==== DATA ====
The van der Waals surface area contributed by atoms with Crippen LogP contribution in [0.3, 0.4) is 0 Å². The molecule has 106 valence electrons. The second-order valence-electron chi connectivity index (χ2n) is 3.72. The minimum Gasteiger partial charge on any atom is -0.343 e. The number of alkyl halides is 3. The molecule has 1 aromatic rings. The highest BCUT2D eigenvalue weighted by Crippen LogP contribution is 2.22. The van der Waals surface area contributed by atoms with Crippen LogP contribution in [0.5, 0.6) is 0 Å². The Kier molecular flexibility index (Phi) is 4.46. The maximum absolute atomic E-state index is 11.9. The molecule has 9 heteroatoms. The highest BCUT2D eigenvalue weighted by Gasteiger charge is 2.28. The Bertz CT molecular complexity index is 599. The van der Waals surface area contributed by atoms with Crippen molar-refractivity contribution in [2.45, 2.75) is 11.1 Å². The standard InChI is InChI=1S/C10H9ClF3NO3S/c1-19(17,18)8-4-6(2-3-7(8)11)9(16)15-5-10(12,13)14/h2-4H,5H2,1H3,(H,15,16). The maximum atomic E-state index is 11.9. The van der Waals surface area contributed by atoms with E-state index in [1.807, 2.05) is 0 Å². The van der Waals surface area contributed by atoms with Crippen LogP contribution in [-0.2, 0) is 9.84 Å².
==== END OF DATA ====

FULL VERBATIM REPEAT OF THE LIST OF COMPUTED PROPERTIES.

The van der Waals surface area contributed by atoms with Crippen LogP contribution in [0.3, 0.4) is 0 Å². The molecule has 106 valence electrons. The second-order valence-electron chi connectivity index (χ2n) is 3.72. The minimum Gasteiger partial charge on any atom is -0.343 e. The number of alkyl halides is 3. The molecule has 1 aromatic rings. The highest BCUT2D eigenvalue weighted by Crippen LogP contribution is 2.22. The van der Waals surface area contributed by atoms with Crippen LogP contribution in [0.5, 0.6) is 0 Å². The Kier molecular flexibility index (Phi) is 4.46. The maximum absolute atomic E-state index is 11.9. The molecule has 9 heteroatoms. The highest BCUT2D eigenvalue weighted by Gasteiger charge is 2.28. The Bertz CT molecular complexity index is 599. The van der Waals surface area contributed by atoms with Crippen molar-refractivity contribution in [2.45, 2.75) is 11.1 Å². The standard InChI is InChI=1S/C10H9ClF3NO3S/c1-19(17,18)8-4-6(2-3-7(8)11)9(16)15-5-10(12,13)14/h2-4H,5H2,1H3,(H,15,16). The maximum atomic E-state index is 11.9. The van der Waals surface area contributed by atoms with E-state index in [1.807, 2.05) is 0 Å². The van der Waals surface area contributed by atoms with Crippen LogP contribution in [-0.2, 0) is 9.84 Å².